A site like Glassdoor is another spot to check in order to find some insider information about what you can expect about a company. However, remember to take the reviews you read with a grain of salt—many of them are written by scorned employees.
Finally, you can never fail with personal connections. Send a quick message to a current or previous company employee on Twitter or LinkedIn and ask if he or she would be willing to have a quick conversation with you about the organization in general. If you get a yes to your request for a chat? You’ll be armed with some pretty powerful and helpful information heading into your interview!
3. Ask questions.
You know that part at the end of a job interview when the hiring manager asks if you have any questions, and you just stare across the table blankly with your mouth hanging open? That’s the perfect opportunity to speak up and get your burning company culture questions answered!
So yes, you can definitely ask your interviewer about what it’s like to work for that particular organization. Simple questions like, “What three words would you use to describe the culture here?” or “What’s your favorite part about working for this company?” can reveal a lot about what it’s really like behind closed doors. Still not sure what to ask? Try this article for help.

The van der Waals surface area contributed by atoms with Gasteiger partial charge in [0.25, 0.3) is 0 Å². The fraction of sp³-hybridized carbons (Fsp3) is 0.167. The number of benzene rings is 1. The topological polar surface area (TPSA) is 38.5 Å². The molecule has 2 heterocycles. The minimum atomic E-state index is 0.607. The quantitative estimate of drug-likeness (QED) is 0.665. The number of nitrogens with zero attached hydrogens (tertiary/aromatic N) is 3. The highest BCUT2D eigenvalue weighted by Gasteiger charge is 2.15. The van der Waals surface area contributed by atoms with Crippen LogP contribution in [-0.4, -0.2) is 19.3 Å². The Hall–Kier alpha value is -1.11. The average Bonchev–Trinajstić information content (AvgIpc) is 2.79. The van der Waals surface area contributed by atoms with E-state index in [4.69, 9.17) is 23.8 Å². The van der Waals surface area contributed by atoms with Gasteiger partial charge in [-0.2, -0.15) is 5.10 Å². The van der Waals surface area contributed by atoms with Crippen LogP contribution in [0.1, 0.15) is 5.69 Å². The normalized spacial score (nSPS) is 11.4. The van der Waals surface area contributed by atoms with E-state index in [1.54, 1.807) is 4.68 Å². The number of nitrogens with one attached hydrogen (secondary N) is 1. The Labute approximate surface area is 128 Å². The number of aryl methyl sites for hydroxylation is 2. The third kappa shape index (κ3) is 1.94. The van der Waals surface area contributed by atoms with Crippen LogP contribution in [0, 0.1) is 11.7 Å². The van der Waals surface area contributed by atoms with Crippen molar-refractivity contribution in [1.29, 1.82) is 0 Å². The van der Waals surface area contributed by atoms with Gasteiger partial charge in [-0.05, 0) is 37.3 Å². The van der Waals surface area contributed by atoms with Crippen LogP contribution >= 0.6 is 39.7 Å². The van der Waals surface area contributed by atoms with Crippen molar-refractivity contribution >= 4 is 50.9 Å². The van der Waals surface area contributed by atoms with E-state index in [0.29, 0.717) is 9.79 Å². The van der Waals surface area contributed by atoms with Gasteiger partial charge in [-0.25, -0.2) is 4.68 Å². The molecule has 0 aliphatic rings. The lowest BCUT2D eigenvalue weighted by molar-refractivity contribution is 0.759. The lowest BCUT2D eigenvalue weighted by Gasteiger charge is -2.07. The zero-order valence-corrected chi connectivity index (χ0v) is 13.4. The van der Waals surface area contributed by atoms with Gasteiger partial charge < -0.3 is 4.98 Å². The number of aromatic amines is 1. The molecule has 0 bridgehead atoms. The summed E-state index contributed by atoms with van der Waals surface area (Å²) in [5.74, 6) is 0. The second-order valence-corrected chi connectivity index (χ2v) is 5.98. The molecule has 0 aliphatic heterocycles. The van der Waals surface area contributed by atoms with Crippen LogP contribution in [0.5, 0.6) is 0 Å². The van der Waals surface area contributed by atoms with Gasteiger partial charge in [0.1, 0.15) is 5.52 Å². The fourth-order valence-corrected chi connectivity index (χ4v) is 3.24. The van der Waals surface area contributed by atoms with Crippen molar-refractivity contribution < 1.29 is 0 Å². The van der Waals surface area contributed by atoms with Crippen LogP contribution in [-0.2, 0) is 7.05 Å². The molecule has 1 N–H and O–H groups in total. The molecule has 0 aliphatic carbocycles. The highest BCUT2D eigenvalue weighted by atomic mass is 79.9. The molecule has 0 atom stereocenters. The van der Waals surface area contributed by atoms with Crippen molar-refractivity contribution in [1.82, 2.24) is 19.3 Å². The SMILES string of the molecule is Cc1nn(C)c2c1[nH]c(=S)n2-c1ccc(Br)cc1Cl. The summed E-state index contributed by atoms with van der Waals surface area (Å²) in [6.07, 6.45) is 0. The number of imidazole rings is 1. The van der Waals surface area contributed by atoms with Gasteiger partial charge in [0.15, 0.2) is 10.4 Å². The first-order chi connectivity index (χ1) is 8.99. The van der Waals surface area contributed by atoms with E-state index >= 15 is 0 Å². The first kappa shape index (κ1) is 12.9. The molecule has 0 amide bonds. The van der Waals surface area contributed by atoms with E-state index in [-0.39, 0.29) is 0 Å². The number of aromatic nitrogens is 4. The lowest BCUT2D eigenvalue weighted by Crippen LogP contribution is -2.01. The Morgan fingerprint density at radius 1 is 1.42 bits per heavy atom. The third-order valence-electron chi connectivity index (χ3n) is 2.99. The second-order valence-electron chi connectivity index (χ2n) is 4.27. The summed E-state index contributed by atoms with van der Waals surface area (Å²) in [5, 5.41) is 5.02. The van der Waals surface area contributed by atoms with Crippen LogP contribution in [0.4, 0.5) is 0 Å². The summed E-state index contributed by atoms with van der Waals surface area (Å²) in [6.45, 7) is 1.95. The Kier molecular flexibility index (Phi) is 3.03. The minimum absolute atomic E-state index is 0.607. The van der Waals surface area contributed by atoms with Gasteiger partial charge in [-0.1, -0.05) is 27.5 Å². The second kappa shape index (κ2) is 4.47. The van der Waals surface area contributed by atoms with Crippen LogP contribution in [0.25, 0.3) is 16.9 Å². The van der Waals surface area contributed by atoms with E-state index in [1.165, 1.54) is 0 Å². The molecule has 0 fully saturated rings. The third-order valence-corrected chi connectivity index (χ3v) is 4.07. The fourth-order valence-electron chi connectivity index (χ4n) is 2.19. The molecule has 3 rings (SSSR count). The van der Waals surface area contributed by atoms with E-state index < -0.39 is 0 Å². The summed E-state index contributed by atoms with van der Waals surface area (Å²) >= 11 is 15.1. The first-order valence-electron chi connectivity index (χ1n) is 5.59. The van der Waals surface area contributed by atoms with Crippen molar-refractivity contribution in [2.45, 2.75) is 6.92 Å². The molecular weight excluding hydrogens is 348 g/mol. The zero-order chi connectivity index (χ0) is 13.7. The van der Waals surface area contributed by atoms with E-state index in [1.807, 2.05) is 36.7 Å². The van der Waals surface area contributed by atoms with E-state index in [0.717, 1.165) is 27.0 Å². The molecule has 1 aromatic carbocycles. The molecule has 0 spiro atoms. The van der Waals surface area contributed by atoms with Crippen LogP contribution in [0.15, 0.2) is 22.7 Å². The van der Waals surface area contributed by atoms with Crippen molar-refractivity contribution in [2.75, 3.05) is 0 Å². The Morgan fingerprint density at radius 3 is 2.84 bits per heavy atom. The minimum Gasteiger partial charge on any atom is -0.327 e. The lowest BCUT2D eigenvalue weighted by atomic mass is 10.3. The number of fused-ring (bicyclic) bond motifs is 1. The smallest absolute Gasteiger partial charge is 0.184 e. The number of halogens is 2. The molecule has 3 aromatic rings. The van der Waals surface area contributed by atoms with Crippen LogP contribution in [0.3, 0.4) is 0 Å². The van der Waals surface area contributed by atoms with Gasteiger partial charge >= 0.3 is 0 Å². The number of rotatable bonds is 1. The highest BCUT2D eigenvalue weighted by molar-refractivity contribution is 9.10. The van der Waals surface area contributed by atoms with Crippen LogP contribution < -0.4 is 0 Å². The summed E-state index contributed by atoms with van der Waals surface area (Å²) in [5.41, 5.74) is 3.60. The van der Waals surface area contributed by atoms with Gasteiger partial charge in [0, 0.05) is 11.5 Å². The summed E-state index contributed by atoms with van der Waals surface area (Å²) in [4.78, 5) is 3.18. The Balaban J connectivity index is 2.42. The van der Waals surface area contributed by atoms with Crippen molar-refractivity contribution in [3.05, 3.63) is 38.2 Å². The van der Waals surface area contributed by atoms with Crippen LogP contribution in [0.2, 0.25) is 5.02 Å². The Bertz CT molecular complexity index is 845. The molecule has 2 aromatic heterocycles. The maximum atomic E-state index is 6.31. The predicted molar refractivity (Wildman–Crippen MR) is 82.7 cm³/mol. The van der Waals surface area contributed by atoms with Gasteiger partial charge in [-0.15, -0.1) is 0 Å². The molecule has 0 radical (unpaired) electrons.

4. Prioritize your values.
What does my dream company culture look like? Well, I could come and go as I please, as long as I was getting the work done. My boss would genuinely listen to and value all of my ideas and suggestions. My co-workers would all be friendly with one another, without ever falling into the office gossip trap. The kitchen would have an endless rotation of pizza and tacos, and the conference room would double as a doggy daycare. Oh, and they’d give me two months of paid vacation with an obscenely generous salary.
What are my chances of finding all of those things with one employer? Slim to none—believe me, I’ve looked. This is why it’s so important to know which aspects of a company’s culture you value most.
You may not be the one conducting the actual interview, but you’re still trying to determine whether or not company is a good fit for you.
Is it an open communication style or a flexible schedule? Zone in on the top spots on your priority list, and ensure a potential employer at least checks those boxes. Unfortunately, this is reality, you can’t have everything you want but a few are certainly doable.
When you’re hunting for a new job, you already know that the employer is trying to ascertain whether or not you’re a good fit for the position. But you should also look at the process through a similar lens. You may not be the one conducting the actual interview, but you’re still trying to determine whether or not company is a good fit for you.
Keep these tips in mind to figure out whether you and a potential employer are a perfect match or just a recipe for disaster. After all, it’s a good thing to know before actually accepting an offer.